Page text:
truly dangerous, emblematic of our liability to disease, pain, dissolution,
and death. Along the way, as mysteries arise, we may be encouraged to
laugh at them , but in the horror tale, this laughter often fails. Whether
humor is used deliberately by threatened characters or is located in the
narrative tone or point of view, its failure serves (like Horatio's skeptical
banter in the first act of Hamlet: "Tush, tush, 'twill not appear ") to
intensify the terror it cannot turn into a joke.
In the literature of humor research, this kind of serious, even desperate, joking is sometimes called gallows humor, and the very limitation or
failure exploited in the horror tale is built into this concept as well.
According to Freud, gallows humor is a process in which "the ego [of a
suffering person] refuses to be distressed by the provocations of reality. . . .
It insists that it cannot be compelled to suffer, that . . . traumas are no
more than occasions for it to gain pleasure." 23 So conceived, gallows humor
is one of the methods employed to evade pain, and Freud points out that
the other methods include intoxication , self-absorption, and ecstasy (163).
The problem with gallows humor is that, since it works by denying or
evading reality, it can do nothing to alter the reality it evades. As with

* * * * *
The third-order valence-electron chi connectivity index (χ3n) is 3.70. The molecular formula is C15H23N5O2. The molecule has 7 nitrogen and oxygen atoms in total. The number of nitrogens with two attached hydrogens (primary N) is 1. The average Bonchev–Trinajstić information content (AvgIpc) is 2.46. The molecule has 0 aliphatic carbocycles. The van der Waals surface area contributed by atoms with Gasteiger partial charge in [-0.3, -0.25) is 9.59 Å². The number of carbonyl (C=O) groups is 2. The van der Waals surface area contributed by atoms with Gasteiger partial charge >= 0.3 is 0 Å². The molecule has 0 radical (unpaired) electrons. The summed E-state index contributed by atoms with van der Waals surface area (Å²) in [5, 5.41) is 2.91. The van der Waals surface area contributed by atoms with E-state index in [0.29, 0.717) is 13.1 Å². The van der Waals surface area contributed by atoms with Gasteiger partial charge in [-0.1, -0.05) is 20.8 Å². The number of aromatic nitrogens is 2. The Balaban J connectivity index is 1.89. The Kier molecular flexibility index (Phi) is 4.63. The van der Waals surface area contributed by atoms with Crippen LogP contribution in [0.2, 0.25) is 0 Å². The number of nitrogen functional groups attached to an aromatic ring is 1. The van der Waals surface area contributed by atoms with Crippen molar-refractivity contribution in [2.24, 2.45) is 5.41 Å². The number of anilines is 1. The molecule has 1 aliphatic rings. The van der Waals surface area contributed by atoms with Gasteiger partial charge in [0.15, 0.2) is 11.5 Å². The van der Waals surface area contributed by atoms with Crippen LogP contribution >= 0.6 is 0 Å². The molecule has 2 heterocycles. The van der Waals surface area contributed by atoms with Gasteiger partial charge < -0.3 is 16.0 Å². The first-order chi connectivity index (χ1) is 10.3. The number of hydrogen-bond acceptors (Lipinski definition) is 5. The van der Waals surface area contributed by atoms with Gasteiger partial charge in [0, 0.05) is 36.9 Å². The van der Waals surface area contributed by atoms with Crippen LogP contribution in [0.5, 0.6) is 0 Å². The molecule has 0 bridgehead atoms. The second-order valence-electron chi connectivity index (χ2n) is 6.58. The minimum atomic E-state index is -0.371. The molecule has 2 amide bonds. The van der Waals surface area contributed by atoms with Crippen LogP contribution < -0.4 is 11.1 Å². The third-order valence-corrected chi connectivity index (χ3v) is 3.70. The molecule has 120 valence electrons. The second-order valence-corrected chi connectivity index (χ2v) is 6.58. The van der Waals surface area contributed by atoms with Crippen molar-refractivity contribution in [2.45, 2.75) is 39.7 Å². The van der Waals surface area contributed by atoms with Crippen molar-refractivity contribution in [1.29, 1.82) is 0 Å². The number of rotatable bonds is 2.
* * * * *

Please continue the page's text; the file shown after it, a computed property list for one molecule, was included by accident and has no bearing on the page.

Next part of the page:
intoxication , when you sober up from the evasion, when your laugh withers to a smile and the smile fades from your face, the gallows still looms.
put it ..., man uses his ideas for the defense of his existence, to frighten away reality. This is
a serious game, the defense of one's existence -how take it away and leave them joyous?" (p.
22 See, for example, Regan's essay "Hawthorne's 'Plagiary '; Poe's Duplicity;' in The Naiad
Voice: "It has been widely assumed that Poe gave up his Folio Club antics at an early date,
but I can find no evidence to support such an assumption. The radical question about Poe's
writings , therefore, is this : when (if ever) was he being serious?" (p. 73).
23 Sigmund Freud , "Humour;' in The Standard Edition of the Complete Psychologi cal
Work s of Sigmund Freud , trans. and ed.James Strachey (London :Hogarth Press, 1961), XXI,
162; further reference is cited in the text.
This sobering up out of humor and into fear, as in the case of Fortunato, is